- Remove friction. Data-driven restaurants continuously gather data from multiple sources, using the combined insights to improve operational and resource efficiency.
The holy grail of modern restaurant technology is its ability to capture 360° customer data, often by using open APIs and real-time insights. This, in turn, enables restaurants to interact with customers in the best way, personalise marketing, and build long-lasting relationships. But that’s not all. The increased efficiency frees employees’ time, helping them focus on the guest experience.
As a result, digital restaurants can guarantee an exceptional experience to both customers and employees, regardless of channel, place, or time.
#5 D2C – Cutting Out The Middle Man
A recent survey from Sense360 showed that 63% of consumers prefer to order directly from restaurants. Online food orders aren’t going anywhere, so it’s no surprise that restaurants are exploring 1st party ordering channels to reap the many D2C (Direct to Customer) delivery benefits.
3rd party online ordering is still king, but 1st party could snatch the crown.
- End-to-end control of the ordering and delivery experience
- Ownership of customer data which enables personalised marketing and relationship building
- Getting more insights into sales and consumer trends, facilitating new product development
- Better margins as you eliminate the middleman (in this case, third-party delivery services and fulfilment partners)
Developing an in-house app for online orders that offers a top-notch user experience seems to be the biggest challenge at the moment. We see things smoothing out in the short term, though. Well-performing solutions have already entered the market.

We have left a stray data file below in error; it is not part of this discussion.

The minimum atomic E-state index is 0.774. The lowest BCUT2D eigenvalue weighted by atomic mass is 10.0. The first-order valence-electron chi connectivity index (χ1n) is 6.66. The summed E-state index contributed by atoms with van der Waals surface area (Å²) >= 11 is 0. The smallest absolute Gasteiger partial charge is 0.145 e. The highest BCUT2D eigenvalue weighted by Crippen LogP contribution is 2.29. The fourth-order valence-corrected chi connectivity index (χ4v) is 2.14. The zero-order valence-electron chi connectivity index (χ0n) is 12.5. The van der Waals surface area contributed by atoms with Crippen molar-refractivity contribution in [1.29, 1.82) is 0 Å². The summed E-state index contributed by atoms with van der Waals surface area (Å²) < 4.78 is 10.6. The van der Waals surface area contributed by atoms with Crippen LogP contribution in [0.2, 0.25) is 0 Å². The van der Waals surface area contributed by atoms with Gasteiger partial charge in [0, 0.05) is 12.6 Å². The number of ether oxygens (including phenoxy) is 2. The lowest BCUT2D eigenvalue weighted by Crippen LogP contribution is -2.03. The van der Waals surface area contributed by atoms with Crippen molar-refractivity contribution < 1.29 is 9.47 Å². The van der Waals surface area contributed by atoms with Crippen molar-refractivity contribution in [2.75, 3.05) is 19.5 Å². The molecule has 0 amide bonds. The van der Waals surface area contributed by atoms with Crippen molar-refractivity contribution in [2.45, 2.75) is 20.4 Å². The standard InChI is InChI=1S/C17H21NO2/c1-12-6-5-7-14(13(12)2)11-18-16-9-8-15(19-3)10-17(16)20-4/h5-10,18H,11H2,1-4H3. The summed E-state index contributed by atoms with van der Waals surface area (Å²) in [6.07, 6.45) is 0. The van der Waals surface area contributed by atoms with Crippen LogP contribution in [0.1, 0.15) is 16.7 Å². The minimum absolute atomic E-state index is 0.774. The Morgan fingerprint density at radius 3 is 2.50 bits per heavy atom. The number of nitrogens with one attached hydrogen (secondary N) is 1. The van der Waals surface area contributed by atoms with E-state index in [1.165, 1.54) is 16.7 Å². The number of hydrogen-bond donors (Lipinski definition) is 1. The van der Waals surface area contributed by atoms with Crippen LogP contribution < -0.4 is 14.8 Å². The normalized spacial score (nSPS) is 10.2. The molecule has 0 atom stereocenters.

Restaurant brands are testing different strategies to lure customers away from third-party platforms to their own apps, but don’t write off third-party platforms just yet. Even though D2C offers opportunities for better marketing and bigger margins, the platforms that saved restaurants during the pandemic are still powerful in attracting new customers.
This is why we see restaurants taking a two-pronged approach when it comes to online ordering. They continue using third-party options while improving their corporate platform and digital marketing.
OLIOLI, a leading poke bowl brand from Denmark, for example:
#6 Ghost Kitchens Are Switching Things Up
The ghost kitchen concept – delivery-only restaurants without a storefront – has seen explosive growth over the past few years. Unfortunately, that has resulted in delivery platforms like DoorDash and Uber Eats being overcrowded with ghost kitchens and virtual brands. And with more consumers returning to in-house dining, these brands may find it challenging to stand out and build a loyal customer base.
Hybrid ghost kitchens open doors to let customers in.
- Strategy & efficiency. Ghost kitchens looking to succeed need to double down on their marketing strategy, ensure their kitchen runs as efficiently as possible and optimise their menu.
- Hybrid models. This year we’ll see dark kitchens switching things up by adopting a hybrid business model, including multiple sales and fulfilment channels. We predict an increase in online orders with pickup and on-premise takeout orders via self-service kiosks for Europe. Dark kitchens are turning to self-service kiosks to improve customer service and connect with customers on-site. Additionally, the kiosks allow ghost kitchens to gather customer data and provide tailored offers and loyalty programs.
- Food halls. We’ve seen ghost kitchens open up food halls where multiple restaurants come together in a shared kitchen and dining space with an online ordering option. The benefit for customers is that they aren’t limited to a specific cuisine or brand. The same order can include items from the menus of Pops Pizza, Big Ben’s BBQ Ribs and Kaiser Soze Pad Thai.
- Collaborations. Another great way to add value to your ghost kitchen or virtual restaurant is by collaborating with other popular brands and chefs to create exclusive delivery-only dishes or give a (limited-time) spin on your signature dishes.
#7 Traceability And Sustainability On The Menu